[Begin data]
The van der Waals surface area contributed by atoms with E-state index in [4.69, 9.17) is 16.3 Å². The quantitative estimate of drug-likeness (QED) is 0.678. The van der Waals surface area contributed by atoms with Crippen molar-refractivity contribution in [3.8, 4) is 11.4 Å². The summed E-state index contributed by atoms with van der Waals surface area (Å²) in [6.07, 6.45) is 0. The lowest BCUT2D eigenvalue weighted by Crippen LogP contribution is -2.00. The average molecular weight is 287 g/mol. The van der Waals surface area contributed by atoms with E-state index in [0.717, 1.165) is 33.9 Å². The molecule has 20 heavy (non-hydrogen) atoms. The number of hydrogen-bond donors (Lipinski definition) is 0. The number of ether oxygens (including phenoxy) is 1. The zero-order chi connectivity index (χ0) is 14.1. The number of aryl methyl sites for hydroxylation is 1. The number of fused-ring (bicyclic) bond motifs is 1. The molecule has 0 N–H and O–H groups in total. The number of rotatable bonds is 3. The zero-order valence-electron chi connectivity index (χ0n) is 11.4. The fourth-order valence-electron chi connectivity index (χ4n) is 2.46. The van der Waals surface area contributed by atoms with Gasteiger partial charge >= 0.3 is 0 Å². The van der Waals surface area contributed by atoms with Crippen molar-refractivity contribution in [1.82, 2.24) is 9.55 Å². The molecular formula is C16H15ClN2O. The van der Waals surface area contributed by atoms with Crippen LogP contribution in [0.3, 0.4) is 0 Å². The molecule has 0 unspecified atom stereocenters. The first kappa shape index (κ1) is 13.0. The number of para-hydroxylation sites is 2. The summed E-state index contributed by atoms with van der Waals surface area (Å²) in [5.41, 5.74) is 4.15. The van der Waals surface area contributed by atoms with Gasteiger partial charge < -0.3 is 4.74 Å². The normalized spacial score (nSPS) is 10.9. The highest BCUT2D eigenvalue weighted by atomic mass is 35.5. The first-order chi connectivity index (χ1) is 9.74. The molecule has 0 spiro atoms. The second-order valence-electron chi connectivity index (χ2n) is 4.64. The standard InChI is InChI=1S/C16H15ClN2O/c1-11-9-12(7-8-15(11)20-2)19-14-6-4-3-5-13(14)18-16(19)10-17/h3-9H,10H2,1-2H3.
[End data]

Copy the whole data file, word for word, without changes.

The van der Waals surface area contributed by atoms with E-state index in [4.69, 9.17) is 16.3 Å². The quantitative estimate of drug-likeness (QED) is 0.678. The van der Waals surface area contributed by atoms with Crippen molar-refractivity contribution in [3.8, 4) is 11.4 Å². The summed E-state index contributed by atoms with van der Waals surface area (Å²) in [6.07, 6.45) is 0. The lowest BCUT2D eigenvalue weighted by Crippen LogP contribution is -2.00. The average molecular weight is 287 g/mol. The van der Waals surface area contributed by atoms with E-state index in [0.717, 1.165) is 33.9 Å². The molecule has 20 heavy (non-hydrogen) atoms. The number of hydrogen-bond donors (Lipinski definition) is 0. The number of ether oxygens (including phenoxy) is 1. The zero-order chi connectivity index (χ0) is 14.1. The number of aryl methyl sites for hydroxylation is 1. The number of fused-ring (bicyclic) bond motifs is 1. The molecule has 0 N–H and O–H groups in total. The number of rotatable bonds is 3. The zero-order valence-electron chi connectivity index (χ0n) is 11.4. The fourth-order valence-electron chi connectivity index (χ4n) is 2.46. The van der Waals surface area contributed by atoms with Gasteiger partial charge >= 0.3 is 0 Å². The van der Waals surface area contributed by atoms with Crippen molar-refractivity contribution in [1.82, 2.24) is 9.55 Å². The molecular formula is C16H15ClN2O. The van der Waals surface area contributed by atoms with Crippen LogP contribution in [0.3, 0.4) is 0 Å². The molecule has 0 unspecified atom stereocenters. The first kappa shape index (κ1) is 13.0. The number of para-hydroxylation sites is 2. The summed E-state index contributed by atoms with van der Waals surface area (Å²) in [5.41, 5.74) is 4.15. The van der Waals surface area contributed by atoms with Gasteiger partial charge < -0.3 is 4.74 Å². The normalized spacial score (nSPS) is 10.9. The highest BCUT2D eigenvalue weighted by atomic mass is 35.5. The first-order chi connectivity index (χ1) is 9.74. The molecule has 0 spiro atoms. The second-order valence-electron chi connectivity index (χ2n) is 4.64. The standard InChI is InChI=1S/C16H15ClN2O/c1-11-9-12(7-8-15(11)20-2)19-14-6-4-3-5-13(14)18-16(19)10-17/h3-9H,10H2,1-2H3.